September 29, 2000


Reminding Congress To Care For Those Who Served

By Ray G. Smith

"I am an American, fighting in the forces which guard my country and our way of life. I am prepared to give my life in their defense."

These words define the covenant between the more than 2 million active-duty, Reserve and National Guard troops and the nation they voluntarily protect.

While you're making the morning commute, young people, whose parents reluctantly entrust with the family care, are preparing to submit to the code of Conduct that begins with those powerful words. The are being processed at a Military Entrance Processing Station. They will be transformed physically and intellectually by rigorous training to defend freedom in the U.S. armed forces. Contrary to the elitist view _ that many young Americans enter military service because they have nowhere else to go _ these citizens at the MEPS facility are worthy of praise for embarking on the highest form of community service.

They are willing to risk life and limb for our freedom.

America's troops deserve the best training, equipment and working conditions that our grateful nation can provide. And when our soldiers, sailors, airmen, Marines and Coast Guardsmen leave military service, their country should spare no expense to compensate them for their sacrifice.

Consistent with the moral significance of military service, the men and women of The American Legion fight for the justly deserved benefits of our nation's veterans. Today (Sept., 26, 2000), I took the Legion's fight to Capitol Hill. A plainspoken native son of Johnson County, North Carolina, I testified before a joint session of congressional veterans affairs committees.

I reminded members of Congress that more than 1 million Americans sacrificed their lives on the altar of freedom; when last they exhaled, they breathed life into the Constitution of this, the greatest nation on earth. Further, I told our elected officials that those who survived military service, and the Janes and Johnnys who will come marching home from future conflicts, must not be forced to fight another battle for their health care and other benefits.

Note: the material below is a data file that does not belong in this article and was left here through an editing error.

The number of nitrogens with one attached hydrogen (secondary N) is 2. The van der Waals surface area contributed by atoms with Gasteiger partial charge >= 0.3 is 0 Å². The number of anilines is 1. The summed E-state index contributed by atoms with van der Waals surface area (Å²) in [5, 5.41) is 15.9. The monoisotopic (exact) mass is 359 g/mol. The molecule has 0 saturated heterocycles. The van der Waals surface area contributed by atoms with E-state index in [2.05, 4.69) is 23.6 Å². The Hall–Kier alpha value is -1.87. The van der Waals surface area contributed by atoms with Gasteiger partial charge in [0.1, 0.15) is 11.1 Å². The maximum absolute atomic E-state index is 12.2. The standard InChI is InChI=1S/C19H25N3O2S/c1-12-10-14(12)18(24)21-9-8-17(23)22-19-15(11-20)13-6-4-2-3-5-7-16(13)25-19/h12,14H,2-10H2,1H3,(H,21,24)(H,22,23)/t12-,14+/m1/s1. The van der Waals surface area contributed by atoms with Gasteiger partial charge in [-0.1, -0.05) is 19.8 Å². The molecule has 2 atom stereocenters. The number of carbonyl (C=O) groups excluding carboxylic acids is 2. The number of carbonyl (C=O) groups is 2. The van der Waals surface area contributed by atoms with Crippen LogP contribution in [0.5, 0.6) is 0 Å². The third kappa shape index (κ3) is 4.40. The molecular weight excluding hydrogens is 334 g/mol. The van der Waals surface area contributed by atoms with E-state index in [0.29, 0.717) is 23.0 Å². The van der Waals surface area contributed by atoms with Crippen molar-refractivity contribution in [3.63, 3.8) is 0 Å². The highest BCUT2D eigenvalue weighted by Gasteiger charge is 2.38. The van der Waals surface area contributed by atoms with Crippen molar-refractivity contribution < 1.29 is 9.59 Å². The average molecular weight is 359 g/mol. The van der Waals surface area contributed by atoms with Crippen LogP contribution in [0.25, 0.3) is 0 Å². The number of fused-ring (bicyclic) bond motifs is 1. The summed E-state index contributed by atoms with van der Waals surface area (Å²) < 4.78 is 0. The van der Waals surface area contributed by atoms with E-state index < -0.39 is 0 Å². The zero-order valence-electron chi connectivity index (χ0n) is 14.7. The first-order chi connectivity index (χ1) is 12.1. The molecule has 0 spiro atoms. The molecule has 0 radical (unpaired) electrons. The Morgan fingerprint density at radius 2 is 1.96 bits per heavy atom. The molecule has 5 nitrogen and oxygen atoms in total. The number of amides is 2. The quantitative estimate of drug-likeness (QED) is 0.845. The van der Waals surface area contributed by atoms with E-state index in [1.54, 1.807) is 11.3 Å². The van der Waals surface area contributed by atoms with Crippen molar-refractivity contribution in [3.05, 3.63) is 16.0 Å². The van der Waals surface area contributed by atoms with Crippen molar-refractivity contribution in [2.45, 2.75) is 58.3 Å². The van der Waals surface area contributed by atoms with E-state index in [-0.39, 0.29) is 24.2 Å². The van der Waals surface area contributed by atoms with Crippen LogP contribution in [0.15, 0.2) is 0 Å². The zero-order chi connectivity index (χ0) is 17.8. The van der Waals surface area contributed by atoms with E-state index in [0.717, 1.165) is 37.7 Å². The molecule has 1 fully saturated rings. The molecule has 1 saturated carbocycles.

Every day, The American Legion lobbies for veterans benefits, not just on a day when the national commander is in Washington. Members of Congress know where The American Legion stands. They probably wonder why this 2.8-million member organization is so persistent.

The American Legion demands the U.S. government take care of veterans because Uncle Sam demands his patriots be prepared to fight — perhaps die — for freedom. Further, adequate benefits keep military service a viable career option and thusly play a key role in upholding national security.

The American Legion's agenda is perfectly reasonable:

• Make access to health care a lasting benefit service.

• Hold joint hearings with the armed services committees on granting military retirees and their families access to VA hospitals and pharmacies. Retirees earned free, lifetime health care from the V.A.

• Consistent with The American Legion's GI Bill of health, allow every veteran, and every veteran's family, to seek treatment at Department of Veterans Affairs medical facilities using a private health care plan or, if applicable, Medicare. The provider of coverage should make payments directly to the VA. Treatment would continue to be free of charge for veterans with service-connected disabilities.

• Accelerate the VA claims process by funding additional adjudicators and better training for them.

• Increase FY-2002 VA health care funding to $21.6 billion, $1.3 billion more than the House approved for FY-2001.

• Allocate $80 million to build state-run veterans nursing homes in areas of greatest need.

Clearly, The American Legions wants to maintain a foundation for all veterans.

When Legionnaires fight for veterans benefits, we're not only fighting for the Vietnam veteran exposed to Agent Orange or veterans who should receive medical treatment and compensation for Hepatitis C. We're also fighting for the Gulf War veteran suffering from mysterious symptoms that scientist must investigate and the Department of Veterans Affairs hospitals must treat. We continue to insist on improving the availability of long-term care for aging veterans.

When Legionnaires fight for military quality-of-life improvements, we're not only fighting for the military retiree whose promise of free, lifetime health care was broken by Uncle Sam. We're fighting for better pay, allowances, equipment, training and medical care for today's armed forces.

At The American Legion's insistence, Congress passed a $1.7 billion increase in veterans health care spending for FY-2000; the House sent a $1.3 billion increase for FY-2001 to the Senate. The hefty increases prove that Republicans and Democrats — Congress and administration — can be persuaded to uphold America's covenant with veterans. The American Legion, however, will not rest on its laurels.

Whenever members of Congress divide the fiscal pie, The American Legion will be there to remind them to whom an ample portion must be served: He or she who preserved freedom, justice and democracy under a cardinal vow, "I am prepared to give my life in their defense."

Ray G. Smith is national commander of The American Legion.

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